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What’s happening with mason bee research in Seattle?

We know that mason bees can help pollinate our fruit trees and berry bushes, but what do they really like to eat? And what kind of impact do non-native plants have on native bees like the mason bee? University of Washington Ph.D. student Lila Westreich spends her time in Seattle’s parks each spring trying to answer these questions and more about the blue orchard mason bee.


In the spring of 2018, Lila placed bee nesting sites in places like Discovery Park and Seward Park, as well as the UW Farm, Magnuson Park, and the Center for Urban Horticulture. By staggering the release of mason bee cocoons throughout the spring and then analyzing the pollen that was put in the nesting material by the mother mason bees, Lila was able to get an idea of what our local mason bees are foraging on.
Why pollen? Pollen is rich in the amino acids and proteins that are essential for bee development, and different plants have different levels of these nutrients. Through initial sequencing of the pollen provisions, she found that even though mason bees are generalist pollinators, they definitely prefer some plants over others. Some of their favorites? Willow, red bud, and local berry blooms. Surprisingly, two out of the three are not even native to the Pacific Northwest!  She also commonly observed collection from some of our native plants like the big leaf maple (a known favorite of the mason bee).

Since initial results from the 2018 study indicated that mason bees are not as likely forage solely on native plants as we might have thought, this year Lila is expanding her sites to try to answer more in depth questions about mason bee foraging behavior. Can mason bees find one source of pollen that meets all of their nutritional needs? Are there levels of toxicity in some pollen sources that require the mason bees to collect many types of pollen in order to reduce toxicity or combat nutrient deficiency? Can we encourage mason bee populations to thrive by having a more in depth understanding of their nutritional needs and therefore succinctly design our yards to support native bees?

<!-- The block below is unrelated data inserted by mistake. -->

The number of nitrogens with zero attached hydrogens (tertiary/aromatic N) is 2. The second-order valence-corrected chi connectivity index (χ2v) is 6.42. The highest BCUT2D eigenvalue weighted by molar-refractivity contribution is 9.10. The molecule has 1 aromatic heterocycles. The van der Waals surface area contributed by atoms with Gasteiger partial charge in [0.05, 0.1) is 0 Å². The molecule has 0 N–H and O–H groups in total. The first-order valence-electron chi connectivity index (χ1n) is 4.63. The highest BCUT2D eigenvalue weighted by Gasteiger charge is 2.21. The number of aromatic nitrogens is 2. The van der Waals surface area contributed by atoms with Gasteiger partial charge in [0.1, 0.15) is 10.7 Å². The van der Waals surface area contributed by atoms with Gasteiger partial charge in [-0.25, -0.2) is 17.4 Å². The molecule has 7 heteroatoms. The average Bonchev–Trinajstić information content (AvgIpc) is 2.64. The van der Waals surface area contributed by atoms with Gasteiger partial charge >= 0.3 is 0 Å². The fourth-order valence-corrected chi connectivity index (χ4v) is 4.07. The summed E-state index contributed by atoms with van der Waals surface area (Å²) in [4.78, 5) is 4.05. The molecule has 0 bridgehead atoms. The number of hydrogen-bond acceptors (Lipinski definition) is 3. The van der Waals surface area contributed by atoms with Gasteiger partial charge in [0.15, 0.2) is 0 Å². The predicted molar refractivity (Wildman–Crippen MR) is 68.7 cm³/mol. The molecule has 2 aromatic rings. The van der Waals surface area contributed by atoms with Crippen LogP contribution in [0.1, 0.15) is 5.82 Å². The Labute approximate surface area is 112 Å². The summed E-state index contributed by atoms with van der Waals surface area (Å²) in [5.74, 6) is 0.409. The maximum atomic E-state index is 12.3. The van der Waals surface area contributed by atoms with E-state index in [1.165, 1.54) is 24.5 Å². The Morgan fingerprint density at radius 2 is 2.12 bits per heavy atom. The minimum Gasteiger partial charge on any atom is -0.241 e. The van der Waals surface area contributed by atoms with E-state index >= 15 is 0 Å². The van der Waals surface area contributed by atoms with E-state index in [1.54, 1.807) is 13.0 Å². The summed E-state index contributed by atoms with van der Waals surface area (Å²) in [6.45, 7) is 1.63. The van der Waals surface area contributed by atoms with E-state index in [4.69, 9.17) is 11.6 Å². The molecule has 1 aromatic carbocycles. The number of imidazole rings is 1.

As part of the scope of her research, Lila has partnered with an organization called The Common Acre on their Green Line project. The space under the Seattle City Light powerlines that runs through the Creston-Duwamish transmission corridor from South Seattle to Tukwila used to be overgrown with invasive weeds. Now, three years later, thanks to the combined efforts of many location organizations, two acres of this land has been restored to a thriving native pollinator habitat. This year, these two acres will be repopulated with native mason bees from Lila’s research and then analyzed to find the preferred food sources available to native bees. Other organizations involved with this region-wide mason bee foraging research include: 21 Acres, Beacon Hill Food Forest, the Rainier Beach Urban Farm, Vashon Island Trust, and Oxbow Farm and Conservation Center.

Next time you’re walking around some of our city’s P-patches, popular city parks, or on trip out to Vashon Island, look out for Lila’s bee boxes! These areas are much like many of the backyards of our renters: in urban areas, filled with a diverse array of native and non-native plants, and can be happy and plentiful sites for mason bees to reside. Stay tuned for updates and research results from spring 2019! Have more questions about Lila’s research? You can contact her at [email protected]


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Bee Amazed

Mason bees
visit up to
2,000
flowers a day
400 Mason bees
do the work of
40,000
honey bees
One Mason bee
block can hold
500
eggs
Farmers
release
1,000
bees per acre
to pollinate their
crops